It's New Year's Eve. To get you in the mood, we've assembled this list of finance happenings from the embers of 2014. Read it to warm your passage into January. You may even heat up your career in the process.
Firstly, the lavishness of Goldman Sachs in London is already well-documented. For example, we all knew that Goldman is twice as generous as Morgan Stanley when it comes to paying London employees. But who knew that there are 121 people at Peterborough Court who earn $4.7m (£3m) EACH? - Or that there was, at least, this number of people earning that amount in 2013, according to figures recently released by Goldman.
Other US banks have just released their UK pay figures for 2013 too. Predictably, Goldman Sachs was far more generous than the rest. Bloomberg reports that Bank of America paid its European code staff (risk takers and senior managers) a 'mere' $2.5m each for the year. Morgan Stanley, J.P. Morgan and Citi paid their code staff average of $2.39m, $2.17m and $2.13m respectively for the same period. What makes Goldman Sachs International so bounteous? It doesn't seem to be the thriving business. - In 2013, revenues at Goldman Sachs International fell by 7.5% and profits collapsed by 75% vs. 2012.
Separately, Roberto Hoornweg, a former senior fixed income trader at UBS, has given hope to foresaken fixed income traders everywhere. Financial News reports that Hoornweg, who left UBS in late 2012, has just joined Brevan Howard as a partner. Hoornweg worked at Morgan Stanley before joining UBS, but according to the FCA Register, he wasn't engaged in another London-based registered finance role during the two years that elapsed between leaving UBS and joining Brevan. Who said your career will whither if you're out of the market for more than six months?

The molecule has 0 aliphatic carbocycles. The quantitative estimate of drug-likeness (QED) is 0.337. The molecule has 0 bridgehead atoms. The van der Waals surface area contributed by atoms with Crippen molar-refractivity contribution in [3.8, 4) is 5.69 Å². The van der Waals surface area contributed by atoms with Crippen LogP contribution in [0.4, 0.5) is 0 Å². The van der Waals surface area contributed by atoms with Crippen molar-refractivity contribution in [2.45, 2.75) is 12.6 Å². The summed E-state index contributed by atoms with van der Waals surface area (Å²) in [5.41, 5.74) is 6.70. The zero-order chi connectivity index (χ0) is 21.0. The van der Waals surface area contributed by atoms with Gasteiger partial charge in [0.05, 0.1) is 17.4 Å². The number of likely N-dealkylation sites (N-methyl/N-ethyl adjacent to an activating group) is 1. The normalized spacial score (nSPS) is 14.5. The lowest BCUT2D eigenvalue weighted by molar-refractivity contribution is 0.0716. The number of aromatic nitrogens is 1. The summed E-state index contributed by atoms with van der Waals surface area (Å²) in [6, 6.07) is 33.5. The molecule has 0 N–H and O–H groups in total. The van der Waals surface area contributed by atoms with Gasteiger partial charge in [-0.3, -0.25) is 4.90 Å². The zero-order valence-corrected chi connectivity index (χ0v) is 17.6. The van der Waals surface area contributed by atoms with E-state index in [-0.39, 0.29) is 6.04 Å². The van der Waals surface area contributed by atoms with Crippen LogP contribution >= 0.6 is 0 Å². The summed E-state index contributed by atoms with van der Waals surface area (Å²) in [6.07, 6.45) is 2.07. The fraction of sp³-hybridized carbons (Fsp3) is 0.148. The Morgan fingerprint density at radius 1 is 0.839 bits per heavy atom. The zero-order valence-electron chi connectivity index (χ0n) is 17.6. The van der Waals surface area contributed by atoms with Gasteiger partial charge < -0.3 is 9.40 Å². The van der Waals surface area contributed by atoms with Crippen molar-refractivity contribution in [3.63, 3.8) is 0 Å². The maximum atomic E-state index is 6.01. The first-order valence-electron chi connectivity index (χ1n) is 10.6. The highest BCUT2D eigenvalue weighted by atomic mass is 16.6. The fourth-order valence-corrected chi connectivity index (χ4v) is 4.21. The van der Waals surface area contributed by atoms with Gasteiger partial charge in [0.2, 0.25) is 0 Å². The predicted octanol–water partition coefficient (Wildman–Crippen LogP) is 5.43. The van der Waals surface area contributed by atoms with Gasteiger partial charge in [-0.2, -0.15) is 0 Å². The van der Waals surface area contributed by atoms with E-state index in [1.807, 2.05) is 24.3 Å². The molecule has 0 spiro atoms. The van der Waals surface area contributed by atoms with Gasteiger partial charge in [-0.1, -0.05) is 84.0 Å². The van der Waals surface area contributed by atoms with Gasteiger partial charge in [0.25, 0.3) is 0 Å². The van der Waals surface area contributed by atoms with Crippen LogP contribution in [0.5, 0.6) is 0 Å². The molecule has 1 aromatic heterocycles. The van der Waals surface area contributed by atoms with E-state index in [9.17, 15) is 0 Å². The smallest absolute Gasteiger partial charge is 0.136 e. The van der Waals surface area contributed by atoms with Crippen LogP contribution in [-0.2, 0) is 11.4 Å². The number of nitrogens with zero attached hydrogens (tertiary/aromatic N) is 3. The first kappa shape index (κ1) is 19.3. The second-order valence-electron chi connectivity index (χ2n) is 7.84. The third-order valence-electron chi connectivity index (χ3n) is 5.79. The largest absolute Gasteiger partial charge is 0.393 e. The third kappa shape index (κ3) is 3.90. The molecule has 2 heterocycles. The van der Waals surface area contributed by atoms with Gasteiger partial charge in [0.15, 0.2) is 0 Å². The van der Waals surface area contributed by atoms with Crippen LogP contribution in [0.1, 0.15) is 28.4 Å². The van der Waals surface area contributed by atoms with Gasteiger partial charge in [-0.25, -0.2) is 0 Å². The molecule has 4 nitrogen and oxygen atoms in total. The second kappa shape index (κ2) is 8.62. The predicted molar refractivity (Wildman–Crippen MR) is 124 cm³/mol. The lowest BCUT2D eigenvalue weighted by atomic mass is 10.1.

Goldman paid its London code staff $4.7m each in 2012 too. (Wall Street Journal)
But in 2011, Goldman's code staff earned 160% less. (Business Insider)
Goldman Sachs stands to lose hundreds of millions of dollars from a loan it made to Espirito Santo just before the bank collapsed. (Wall Street Journal)
Citigroup has lost several senior risk managers and may struggle to keep a grip on risk taking just as the bank pushes into areas like commodities trading. (Bloomberg)
Bank-based traders may not have been the only ones rigging the FX market. BP is investigating claims that its own traders did the same. (Financial Times)
Meet the genuine 17 year-old trader who's doubled his money in 14 months. (Telegraph)
Barclays CEO Antony Jenkins does not own a car. (Sunday Times)
Why your attempts at networking are going horribly wrong. (HBR)
What happens if you go on an all-alcohol diet for a week. (Vice)
Hedge fund managers wearing ice packs to lose weight. (Atlantic)